Unlike nutrients in whole foods, synthetic nutrients aren’t stabilized by a team of supporting molecules.  Instead, they’re chemically modified to protect them from degradation by heat and oxygen.  These chemical modifications change how your body absorbs, uses, stores, and gets rid of the nutrient.  During my doctoral research I discovered that these seemingly small and innocuous modifications can have unanticipated, detrimental effects.  Plus, synthetic nutrients don’t come with the added benefits that the supporting molecules in whole foods provide to us and our microbiomes.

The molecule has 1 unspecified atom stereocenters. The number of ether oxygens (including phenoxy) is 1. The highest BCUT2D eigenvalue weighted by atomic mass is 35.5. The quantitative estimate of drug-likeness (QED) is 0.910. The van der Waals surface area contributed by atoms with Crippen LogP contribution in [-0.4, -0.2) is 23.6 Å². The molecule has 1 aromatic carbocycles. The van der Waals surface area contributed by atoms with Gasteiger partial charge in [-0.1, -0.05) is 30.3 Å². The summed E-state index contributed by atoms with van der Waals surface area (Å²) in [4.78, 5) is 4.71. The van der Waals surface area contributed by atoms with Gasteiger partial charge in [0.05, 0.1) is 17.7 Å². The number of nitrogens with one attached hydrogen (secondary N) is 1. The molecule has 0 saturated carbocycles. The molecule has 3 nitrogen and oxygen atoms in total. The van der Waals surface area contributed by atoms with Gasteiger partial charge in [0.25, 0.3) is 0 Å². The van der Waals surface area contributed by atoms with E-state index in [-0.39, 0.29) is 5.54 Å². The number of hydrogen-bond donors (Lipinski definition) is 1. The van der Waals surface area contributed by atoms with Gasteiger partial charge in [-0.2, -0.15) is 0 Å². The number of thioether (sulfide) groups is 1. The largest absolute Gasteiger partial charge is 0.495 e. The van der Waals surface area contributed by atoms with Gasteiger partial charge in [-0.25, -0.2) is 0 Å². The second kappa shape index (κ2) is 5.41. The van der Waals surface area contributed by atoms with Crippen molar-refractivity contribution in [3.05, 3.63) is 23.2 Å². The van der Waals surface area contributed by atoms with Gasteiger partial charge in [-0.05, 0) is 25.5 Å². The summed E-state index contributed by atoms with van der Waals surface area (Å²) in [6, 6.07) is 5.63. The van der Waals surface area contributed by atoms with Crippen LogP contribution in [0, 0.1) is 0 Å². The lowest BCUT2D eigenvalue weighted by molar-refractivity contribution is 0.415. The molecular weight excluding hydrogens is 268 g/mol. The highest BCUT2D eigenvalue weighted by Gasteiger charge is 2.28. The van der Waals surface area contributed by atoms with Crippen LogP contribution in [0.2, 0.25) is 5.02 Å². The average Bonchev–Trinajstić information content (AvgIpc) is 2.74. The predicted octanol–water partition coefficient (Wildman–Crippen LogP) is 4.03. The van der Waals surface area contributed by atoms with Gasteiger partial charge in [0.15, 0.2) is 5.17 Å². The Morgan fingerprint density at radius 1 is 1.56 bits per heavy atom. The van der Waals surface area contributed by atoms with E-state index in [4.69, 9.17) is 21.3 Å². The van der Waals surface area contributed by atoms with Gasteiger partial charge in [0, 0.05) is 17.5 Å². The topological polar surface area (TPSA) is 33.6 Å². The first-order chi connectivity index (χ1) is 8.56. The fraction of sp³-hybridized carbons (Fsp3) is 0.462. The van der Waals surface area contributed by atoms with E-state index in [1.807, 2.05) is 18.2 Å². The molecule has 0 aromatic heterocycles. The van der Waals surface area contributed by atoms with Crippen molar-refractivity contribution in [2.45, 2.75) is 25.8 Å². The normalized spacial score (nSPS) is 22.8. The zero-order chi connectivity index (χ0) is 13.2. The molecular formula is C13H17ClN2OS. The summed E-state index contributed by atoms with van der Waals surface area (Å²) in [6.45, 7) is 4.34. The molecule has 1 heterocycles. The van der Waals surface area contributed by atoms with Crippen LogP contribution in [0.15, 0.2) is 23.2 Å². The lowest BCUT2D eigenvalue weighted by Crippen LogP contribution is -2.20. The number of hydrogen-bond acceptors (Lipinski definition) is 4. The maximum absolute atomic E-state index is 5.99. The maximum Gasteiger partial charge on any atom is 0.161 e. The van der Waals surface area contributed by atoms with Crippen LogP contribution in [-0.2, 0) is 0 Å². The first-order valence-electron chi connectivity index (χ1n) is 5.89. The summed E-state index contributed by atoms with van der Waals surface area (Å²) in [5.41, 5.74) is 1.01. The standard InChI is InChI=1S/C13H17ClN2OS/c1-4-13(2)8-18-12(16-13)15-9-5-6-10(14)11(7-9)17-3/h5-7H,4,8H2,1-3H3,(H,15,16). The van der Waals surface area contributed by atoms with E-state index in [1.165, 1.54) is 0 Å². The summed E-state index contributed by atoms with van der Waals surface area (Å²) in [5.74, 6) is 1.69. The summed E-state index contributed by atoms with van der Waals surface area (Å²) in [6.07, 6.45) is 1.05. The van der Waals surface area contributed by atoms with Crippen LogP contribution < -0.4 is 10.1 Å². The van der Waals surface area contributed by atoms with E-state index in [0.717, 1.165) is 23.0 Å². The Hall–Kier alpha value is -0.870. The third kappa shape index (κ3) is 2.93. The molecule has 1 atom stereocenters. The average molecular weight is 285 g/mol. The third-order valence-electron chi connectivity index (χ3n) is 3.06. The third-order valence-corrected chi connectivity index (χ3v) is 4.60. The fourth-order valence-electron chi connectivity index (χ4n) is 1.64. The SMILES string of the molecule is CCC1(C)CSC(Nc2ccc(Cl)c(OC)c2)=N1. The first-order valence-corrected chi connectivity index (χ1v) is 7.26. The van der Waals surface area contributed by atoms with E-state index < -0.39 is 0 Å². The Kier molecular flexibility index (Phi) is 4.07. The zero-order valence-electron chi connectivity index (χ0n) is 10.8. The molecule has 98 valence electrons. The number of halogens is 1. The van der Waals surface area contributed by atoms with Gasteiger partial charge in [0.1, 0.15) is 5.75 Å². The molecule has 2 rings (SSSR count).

Food affects mood.  A body lacking nutrients is a body in distress; it typically manifests as pain, anxiety, or vague unease and edginess, a chronic hangry feeling gone off the deep end.  Once your body has what it needs, these signals of distress go away.  A good example of this is a subclinical level of magnesium deficiency.  Magnesium is a nutrient involved in over 300 essential metabolic reactions in your body.  If you’re healthy, it’s difficult to deplete yourself of magnesium because your body regulates the levels tightly and, if you’re regularly eating whole foods, Mother Nature makes sure you’re getting enough.  Magnesium is the eighth most abundant element on earth and is found in a wide variety of whole foods: nuts and seeds, legumes, cereals and grains, vegetables and fruits, fish, and dairy.  But in the last hundred years the average dietary magnesium intake in the US has declined markedly, primarily because we’re eating more processed foods.  Consequently, people with subclinical levels of magnesium deficiency feel anxious and often find that supplementing with magnesium alleviates some, if not all, of their anxiety.  The calming effect of magnesium is so profound that there’s even a magnesium powder brand called Calm.  This calming effect is not unique to magnesium, though it’s more noticeable because magnesium is required by so many metabolic reactions in your body.